Equifax may be ready to settle; No hint of Dimon’s eventual successor

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Let's make a deal
Equifax is expected to announce as early as Monday that will it pay around $700 million to the Federal Trade Commission, the Consumer Financial Protection Bureau and most state attorneys general to settle “a slew of state and federal investigations” into its massive 2017 data breach. The deal would also settle a nationwide consumer class-action lawsuit.

“The deal would clear a cloud that has hung over Equifax since it revealed in September 2017 that hackers had penetrated its systems and gained access to consumers’ names, Social Security numbers, birth dates and addresses,” the Wall Street Journal says. Wall Street Journal, New York Times, American Banker

A matter of trust
Facebook “may need a longer timetable if it wants the government to hit the like button on Libra.” Last week’s “humble-pie approach” before two congressional committees “didn’t work. It was immediately apparent politicians on both sides of the aisle were wondering the same thing: If Facebook can’t be trusted with my summer vacation photos, how is it responsible enough to handle cryptocurrency?”

American Banker has a more sanguine take. “Lawmakers from both sides of the aisle raised serious questions about Facebook's cryptocurrency project at hearings [last] week, but many at the same time have voiced objection to congressional action aimed at stopping the launch of Libra. Even Democrats, who in general have been more critical of the company's plans, appear split on legislation to block any of the tech firms from delving further into the financial services business.”

Financial Times

JPMorgan Chase CFO Jennifer Piepszak’s first earnings call last week got the rumor mill spinning anew as to who will eventually succeed Jamie Dimon as CEO. “Just do not expect the recent shake-up to reveal Mr. Dimon’s heir any time soon.”

“Ms. Piepszak’s elevation gives her frontline experience with investors and analysts and a public profile, as well as experience in the nerve center of JPMorgan after 25 years working across its divisions. Insiders at JPMorgan argue that the changes under Mr. Dimon are designed to give people the opportunity to gain more skills that will keep them at the firm and position them for more varied careers.”

Separately, the bank has launched a data analytics tool “that aims to predict how investors agitating for change will influence other company shareholders, in the latest example of advisers using technology to help clients ward off activists.” The bank “has created a huge data set on previous activist situations at U.S.-listed companies, and used that to build a profile of how various shareholders typically respond to individual activists. The system can isolate which shareholders are likely to support a given activist's approach and which are likely to sell their stakes if a given activist joins a company’s share register. The data are then cross-referenced against a client’s shareholder base.”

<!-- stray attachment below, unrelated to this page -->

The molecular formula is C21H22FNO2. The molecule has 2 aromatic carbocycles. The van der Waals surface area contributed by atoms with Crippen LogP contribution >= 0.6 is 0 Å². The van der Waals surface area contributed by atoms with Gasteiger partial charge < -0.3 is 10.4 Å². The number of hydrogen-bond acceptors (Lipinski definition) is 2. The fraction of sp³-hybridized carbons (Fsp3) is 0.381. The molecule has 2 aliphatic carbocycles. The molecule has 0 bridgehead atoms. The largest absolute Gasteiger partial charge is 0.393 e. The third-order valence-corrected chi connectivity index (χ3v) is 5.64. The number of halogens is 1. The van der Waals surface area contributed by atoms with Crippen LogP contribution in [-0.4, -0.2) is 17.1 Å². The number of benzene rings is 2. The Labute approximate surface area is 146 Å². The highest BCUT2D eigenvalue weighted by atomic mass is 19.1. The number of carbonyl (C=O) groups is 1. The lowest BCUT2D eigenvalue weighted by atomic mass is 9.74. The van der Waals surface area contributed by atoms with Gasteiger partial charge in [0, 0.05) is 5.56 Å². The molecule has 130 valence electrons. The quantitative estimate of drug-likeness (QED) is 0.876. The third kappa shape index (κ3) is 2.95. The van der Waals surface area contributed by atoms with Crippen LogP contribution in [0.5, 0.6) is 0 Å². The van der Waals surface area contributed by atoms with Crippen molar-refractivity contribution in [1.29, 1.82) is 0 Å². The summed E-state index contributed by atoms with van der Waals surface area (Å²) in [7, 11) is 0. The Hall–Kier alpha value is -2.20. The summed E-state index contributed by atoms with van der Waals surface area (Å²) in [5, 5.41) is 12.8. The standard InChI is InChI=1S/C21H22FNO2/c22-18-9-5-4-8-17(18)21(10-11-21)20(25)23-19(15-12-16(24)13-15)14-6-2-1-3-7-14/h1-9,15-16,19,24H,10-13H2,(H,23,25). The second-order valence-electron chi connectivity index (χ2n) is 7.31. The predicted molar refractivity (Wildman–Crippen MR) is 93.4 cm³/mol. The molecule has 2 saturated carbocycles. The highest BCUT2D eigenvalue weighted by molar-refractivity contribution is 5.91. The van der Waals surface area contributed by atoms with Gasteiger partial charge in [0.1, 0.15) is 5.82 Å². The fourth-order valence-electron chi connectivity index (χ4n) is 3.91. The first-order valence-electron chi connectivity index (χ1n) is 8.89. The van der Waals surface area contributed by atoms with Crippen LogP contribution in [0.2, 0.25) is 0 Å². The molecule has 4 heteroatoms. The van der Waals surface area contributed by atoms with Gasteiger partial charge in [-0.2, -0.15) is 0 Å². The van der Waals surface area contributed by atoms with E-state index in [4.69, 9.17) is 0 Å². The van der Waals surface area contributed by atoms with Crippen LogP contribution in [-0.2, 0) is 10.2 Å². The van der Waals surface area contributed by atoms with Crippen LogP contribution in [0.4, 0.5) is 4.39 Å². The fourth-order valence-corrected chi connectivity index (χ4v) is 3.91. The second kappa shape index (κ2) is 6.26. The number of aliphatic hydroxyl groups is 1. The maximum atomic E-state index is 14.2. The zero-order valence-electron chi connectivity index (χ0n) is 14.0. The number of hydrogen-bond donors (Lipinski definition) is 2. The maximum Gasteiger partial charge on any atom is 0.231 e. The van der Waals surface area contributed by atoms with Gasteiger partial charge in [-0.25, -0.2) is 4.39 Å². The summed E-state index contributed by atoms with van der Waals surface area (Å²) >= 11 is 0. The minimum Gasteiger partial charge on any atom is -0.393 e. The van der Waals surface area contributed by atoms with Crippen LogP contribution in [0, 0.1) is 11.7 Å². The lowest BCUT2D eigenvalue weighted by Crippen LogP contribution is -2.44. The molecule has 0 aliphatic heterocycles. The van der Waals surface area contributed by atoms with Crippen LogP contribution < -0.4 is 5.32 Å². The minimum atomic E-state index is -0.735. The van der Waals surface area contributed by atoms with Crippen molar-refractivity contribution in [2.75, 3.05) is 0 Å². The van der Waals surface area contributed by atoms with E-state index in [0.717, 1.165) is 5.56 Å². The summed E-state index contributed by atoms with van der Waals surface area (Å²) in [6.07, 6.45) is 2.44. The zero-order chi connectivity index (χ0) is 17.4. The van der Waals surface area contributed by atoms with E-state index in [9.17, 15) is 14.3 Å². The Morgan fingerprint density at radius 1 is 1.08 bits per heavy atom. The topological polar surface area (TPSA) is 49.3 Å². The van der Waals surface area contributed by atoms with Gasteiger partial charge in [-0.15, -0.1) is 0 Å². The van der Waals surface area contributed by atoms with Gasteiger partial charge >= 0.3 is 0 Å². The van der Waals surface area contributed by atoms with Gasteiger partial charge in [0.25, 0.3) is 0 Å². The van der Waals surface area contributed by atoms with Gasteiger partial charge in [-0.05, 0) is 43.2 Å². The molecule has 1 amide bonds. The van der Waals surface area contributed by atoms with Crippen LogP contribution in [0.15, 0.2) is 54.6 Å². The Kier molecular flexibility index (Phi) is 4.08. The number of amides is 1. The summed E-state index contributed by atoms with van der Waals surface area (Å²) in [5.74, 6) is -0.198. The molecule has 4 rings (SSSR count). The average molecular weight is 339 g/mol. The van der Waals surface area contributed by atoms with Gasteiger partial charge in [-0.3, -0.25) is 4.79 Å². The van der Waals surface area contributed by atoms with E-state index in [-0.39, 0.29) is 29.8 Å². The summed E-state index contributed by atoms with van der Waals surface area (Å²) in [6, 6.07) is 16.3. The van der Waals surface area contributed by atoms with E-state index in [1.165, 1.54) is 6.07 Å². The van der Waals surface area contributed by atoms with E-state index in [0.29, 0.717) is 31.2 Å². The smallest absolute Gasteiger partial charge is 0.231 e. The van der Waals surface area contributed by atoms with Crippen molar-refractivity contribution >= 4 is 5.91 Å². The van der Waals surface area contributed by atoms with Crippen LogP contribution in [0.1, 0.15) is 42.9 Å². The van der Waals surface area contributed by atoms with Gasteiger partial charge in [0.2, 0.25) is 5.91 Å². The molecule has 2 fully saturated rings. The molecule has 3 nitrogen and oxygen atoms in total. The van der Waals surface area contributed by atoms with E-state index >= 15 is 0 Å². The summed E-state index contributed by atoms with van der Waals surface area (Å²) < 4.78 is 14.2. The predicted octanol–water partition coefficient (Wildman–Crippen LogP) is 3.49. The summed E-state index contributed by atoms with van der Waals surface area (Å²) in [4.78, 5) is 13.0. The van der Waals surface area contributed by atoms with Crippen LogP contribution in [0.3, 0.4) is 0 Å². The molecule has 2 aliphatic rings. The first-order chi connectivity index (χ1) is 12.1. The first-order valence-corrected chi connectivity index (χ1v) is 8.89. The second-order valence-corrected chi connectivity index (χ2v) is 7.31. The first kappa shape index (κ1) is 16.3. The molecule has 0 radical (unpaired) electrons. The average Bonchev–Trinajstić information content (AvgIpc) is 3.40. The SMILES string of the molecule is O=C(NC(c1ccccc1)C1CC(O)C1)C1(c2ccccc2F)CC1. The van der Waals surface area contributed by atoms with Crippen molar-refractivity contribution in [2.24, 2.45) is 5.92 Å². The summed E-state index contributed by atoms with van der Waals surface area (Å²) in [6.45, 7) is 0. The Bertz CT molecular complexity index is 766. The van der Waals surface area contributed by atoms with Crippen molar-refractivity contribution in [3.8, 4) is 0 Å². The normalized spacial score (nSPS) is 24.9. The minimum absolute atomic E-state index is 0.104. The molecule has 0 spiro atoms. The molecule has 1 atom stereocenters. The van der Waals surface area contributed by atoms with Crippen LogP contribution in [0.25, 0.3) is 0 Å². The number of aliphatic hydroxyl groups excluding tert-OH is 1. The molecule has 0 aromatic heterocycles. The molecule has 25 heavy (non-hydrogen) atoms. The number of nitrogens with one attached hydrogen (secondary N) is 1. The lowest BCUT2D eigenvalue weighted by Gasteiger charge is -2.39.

Shot in the arm
Spending gave “a welcome boost” to U.S. credit card issuers in the second quarter. “Companies from JPMorgan Chase and Capital One to Synchrony Financial have reported growth in card spending … that eclipsed figures for the first quarter.”

Wake-up call
Last November’s raid of Deutsche Bank’s headquarters by German prosecutors seeking evidence of alleged money laundering was the catalyzing event that convinced CEO Christian Sewing that he had to take drastic action to overhaul Germany’s largest bank. “The traumatic day symbolized the end of an era for Deutsche, once the world’s biggest bank by assets. By then, Mr. Sewing already knew he was heading towards another dire set of quarterly earnings. Added to the raid, this emboldened him to call time on a two-decade attempt to conquer Wall Street.”

New York Times

False security
The estimated 25 million safe deposit boxes in America “operate in a legal gray zone within the highly regulated banking industry. There are no federal laws governing the boxes; no rules require banks to compensate customers if their property is stolen or destroyed. Even when a bank is clearly at fault, customers rarely recover more than a small fraction of what they’ve lost — if they recover anything at all. The combination of lax regulations and customers not paying attention to the fine print of their box-leasing agreements allows many banks to deflect responsibility when valuables are damaged or go missing.”


“For the past 20 years, Deutsche has been ruled by investment bankers in London and New York. Saying ‘enough of it, the party is over!’ required a lot of courage.” — A financial adviser, commenting on Deutsche Bank CEO Christian Sewing’s decision to dismantle the bank’s investment banking operation

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